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You rarely get ideas by yourself," admits Philip Glass. "Things happen much more collectively."
"Collective" aptly describes the development of Monsters of Grace, the latest work by Glass and theater/opera director Robert Wilson. In 1976, the avant-garde giants changed the face of 20th-century musical theater with Einstein on the Beach, a landmark five-hour work with no intermission, no plot, no narrative, and sung text that consists only of numbers and solfege syllables.
Now, nearly 25 years later, Monsters may prove to be as groundbreaking to the 21st century as Einstein was to the 20th, both in terms of the technology employed and the teamwork needed to execute it.
Touted as a "digital opera in three dimensions," Monsters is a 73-minute work in 13 scenes, nine of which are settings of poems by 13th-century Sufi mystic Jalaluddin Rumi. The Philip Glass Ensemble performs the score live with singers while the audience -- wearing special polarized lenses -- views 3-D computer-animated images projected on a large screen.
The impetus for Monsters of Grace came from Einstein on the Beach, which despite its significance has never been staged in the U.S. outside of New York City, due to the high costs involved in taking it on the road. "According to the history books, [Einstein] is a masterwork that redirected the way performers think about what's possible," says International Production Associates founder Jedediah Wheeler. "To this day [it] hasn't been seen in its own country. And that was a big problem for me."
Wheeler produced the 1984 and 1992 revivals of Einstein at the Brooklyn Academy of Music, and has worked on several projects with both Glass and Wilson since. "I wanted to do a work they could tour, that would bring the confluence of the Wilson and Glass sensibilities to people," he explains.
Glass was also interested in doing a touring project with Wilson. "I stayed mainly in America," says the composer. "But Bob went to Europe. And what I discovered is that his work has not been seen very much in the States. And what I wanted to do was bring the work of my longtime associate and collaborator here, and to make a traveling piece that we could take around the country."
So in the summer of 1993, the two retreated to Wilson's studio in Water Mill, N.Y. Working from Wheeler's directive to explore the relationship between objects, light, and sound in a theater, the affable, voluble musician talked, and the quiet, fastidious director drew. When they returned to Wheeler, they had a complete show. "It was about 90 minutes long, with 13 scenes," Wheeler recalls. "And it was glorious to look at -- except that it couldn't be done."
Among the images on Wilson's storyboards: a giant foot slowly landing in the desert, a helicopter hovering over the Great Wall of China, and a hand appearing from nowhere and pulling a 35-foot sword out of the ocean.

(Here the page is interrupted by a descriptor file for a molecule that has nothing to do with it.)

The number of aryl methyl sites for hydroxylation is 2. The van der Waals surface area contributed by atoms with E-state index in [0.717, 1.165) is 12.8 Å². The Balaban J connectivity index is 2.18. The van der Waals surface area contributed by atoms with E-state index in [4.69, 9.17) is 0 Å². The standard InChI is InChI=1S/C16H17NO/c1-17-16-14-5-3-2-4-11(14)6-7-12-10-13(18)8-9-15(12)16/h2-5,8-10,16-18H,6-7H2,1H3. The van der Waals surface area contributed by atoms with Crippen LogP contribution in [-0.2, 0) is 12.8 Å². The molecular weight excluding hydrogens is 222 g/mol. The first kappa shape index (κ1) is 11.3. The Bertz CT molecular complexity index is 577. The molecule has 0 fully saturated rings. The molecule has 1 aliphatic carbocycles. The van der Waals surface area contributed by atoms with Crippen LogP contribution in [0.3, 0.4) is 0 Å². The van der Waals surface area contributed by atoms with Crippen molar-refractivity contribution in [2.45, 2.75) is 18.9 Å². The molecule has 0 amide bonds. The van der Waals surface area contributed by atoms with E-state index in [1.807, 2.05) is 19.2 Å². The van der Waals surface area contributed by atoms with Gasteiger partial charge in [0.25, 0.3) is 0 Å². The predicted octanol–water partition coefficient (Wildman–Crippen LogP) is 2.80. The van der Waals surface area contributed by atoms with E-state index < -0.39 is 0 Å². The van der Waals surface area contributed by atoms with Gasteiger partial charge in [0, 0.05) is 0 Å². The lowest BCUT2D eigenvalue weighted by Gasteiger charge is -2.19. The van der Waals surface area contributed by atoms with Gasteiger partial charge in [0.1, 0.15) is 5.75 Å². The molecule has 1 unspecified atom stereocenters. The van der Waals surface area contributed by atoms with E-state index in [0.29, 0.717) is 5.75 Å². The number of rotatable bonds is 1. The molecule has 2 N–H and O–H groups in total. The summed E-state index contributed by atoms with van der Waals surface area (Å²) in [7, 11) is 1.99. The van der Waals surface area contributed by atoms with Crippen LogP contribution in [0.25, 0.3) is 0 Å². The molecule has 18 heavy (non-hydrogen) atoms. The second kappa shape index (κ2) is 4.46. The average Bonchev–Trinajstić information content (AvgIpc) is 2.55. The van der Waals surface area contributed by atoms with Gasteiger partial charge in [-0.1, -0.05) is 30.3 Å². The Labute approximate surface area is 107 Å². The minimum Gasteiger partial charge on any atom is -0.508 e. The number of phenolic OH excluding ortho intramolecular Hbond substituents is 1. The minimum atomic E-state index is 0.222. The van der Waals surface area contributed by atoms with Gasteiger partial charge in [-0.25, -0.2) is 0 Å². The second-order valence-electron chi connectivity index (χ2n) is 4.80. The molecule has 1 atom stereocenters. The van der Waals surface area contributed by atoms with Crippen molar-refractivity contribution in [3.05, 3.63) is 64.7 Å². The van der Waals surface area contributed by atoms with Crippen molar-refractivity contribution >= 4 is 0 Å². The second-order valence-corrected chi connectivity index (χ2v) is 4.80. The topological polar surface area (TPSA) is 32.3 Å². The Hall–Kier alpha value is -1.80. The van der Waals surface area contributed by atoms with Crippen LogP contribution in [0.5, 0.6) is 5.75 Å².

So much for touring.
To offset the costs of trying to stage these fantastical images, Wheeler started asking about computer programs that could design all of the elements and time out the entire production before it ever got into a theater. Someone suggested that Wheeler visit Massachusetts-based Kleiser-Walczak Construction Co., which created the computer animation for movies like Stargate and Judge Dredd.
"We showed Jed the work we'd been doing in stereoscopic computer animation," says Jeff Kleiser. "He thought that might be able to solve some of the staging problems that they had for Monsters of Grace. We started thinking about it as a way of executing certain difficult effects onstage. Then my partner, Diana, said, 'Why don't we just do the whole thing in computer animation?' "
"By the time I finished the meeting," recalls Wheeler, "the whole show was going to be done on the computer. I could take all of the expenses I would incur touring the show, and I would reduce those costs and shift the expense into the film."
Done commercially, the cost of that much stereoscopic computer animation would have been even more outrageous than if Wheeler had tried to stage the work conventionally. But Kleiser-Walczak got help from Silicon Graphics, which loaned the animation company 50 processors, and Alias Wavefront, which lent software.
"I realized that we had a unique hybrid here, where the special-effects world embraces the high-art world and vice versa, and high and low find a common ground," says Wheeler.
High art would meet high tech in the longest 3-D animation film ever made.
The trouble with doing something unprecedented is that, well, it has no precedent. "None of us knew anything about it," says Glass. "There's no owner's manual for this kind of work, and there's no model for it." But Glass, who's done live music with film for works like La Belle et la Bete and Koyaanisqatsi, needed less convincing than Wilson.
"Bob didn't know what I was talking about," recalls Wheeler. "Bob is a traditionalist -- within his realm. Philip is more of an experimentalist in many ways; he's up for a good idea."